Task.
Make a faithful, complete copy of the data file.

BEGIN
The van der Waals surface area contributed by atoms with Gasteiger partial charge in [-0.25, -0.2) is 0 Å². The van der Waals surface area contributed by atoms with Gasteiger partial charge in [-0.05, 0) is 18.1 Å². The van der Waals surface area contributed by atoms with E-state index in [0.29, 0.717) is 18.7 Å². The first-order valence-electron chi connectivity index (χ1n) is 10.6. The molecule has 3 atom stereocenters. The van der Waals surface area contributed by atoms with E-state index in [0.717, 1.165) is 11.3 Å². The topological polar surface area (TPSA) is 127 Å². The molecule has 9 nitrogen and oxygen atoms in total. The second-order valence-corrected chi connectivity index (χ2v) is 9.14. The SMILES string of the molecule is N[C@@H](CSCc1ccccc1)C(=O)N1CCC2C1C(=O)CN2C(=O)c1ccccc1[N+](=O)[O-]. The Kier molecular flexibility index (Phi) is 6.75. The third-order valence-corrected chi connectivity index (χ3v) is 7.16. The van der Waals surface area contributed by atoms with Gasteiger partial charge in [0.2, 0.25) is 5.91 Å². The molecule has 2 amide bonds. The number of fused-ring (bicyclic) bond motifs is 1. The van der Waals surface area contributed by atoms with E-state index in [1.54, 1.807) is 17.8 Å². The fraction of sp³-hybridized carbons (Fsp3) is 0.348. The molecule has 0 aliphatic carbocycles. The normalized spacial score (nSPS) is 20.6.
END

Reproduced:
The van der Waals surface area contributed by atoms with Gasteiger partial charge in [-0.25, -0.2) is 0 Å². The van der Waals surface area contributed by atoms with Gasteiger partial charge in [-0.05, 0) is 18.1 Å². The van der Waals surface area contributed by atoms with E-state index in [0.29, 0.717) is 18.7 Å². The first-order valence-electron chi connectivity index (χ1n) is 10.6. The molecule has 3 atom stereocenters. The van der Waals surface area contributed by atoms with E-state index in [0.717, 1.165) is 11.3 Å². The topological polar surface area (TPSA) is 127 Å². The molecule has 9 nitrogen and oxygen atoms in total. The second-order valence-corrected chi connectivity index (χ2v) is 9.14. The SMILES string of the molecule is N[C@@H](CSCc1ccccc1)C(=O)N1CCC2C1C(=O)CN2C(=O)c1ccccc1[N+](=O)[O-]. The Kier molecular flexibility index (Phi) is 6.75. The third-order valence-corrected chi connectivity index (χ3v) is 7.16. The van der Waals surface area contributed by atoms with Gasteiger partial charge in [0.2, 0.25) is 5.91 Å². The molecule has 2 amide bonds. The number of fused-ring (bicyclic) bond motifs is 1. The van der Waals surface area contributed by atoms with E-state index in [1.54, 1.807) is 17.8 Å². The fraction of sp³-hybridized carbons (Fsp3) is 0.348. The molecule has 0 aliphatic carbocycles. The normalized spacial score (nSPS) is 20.6.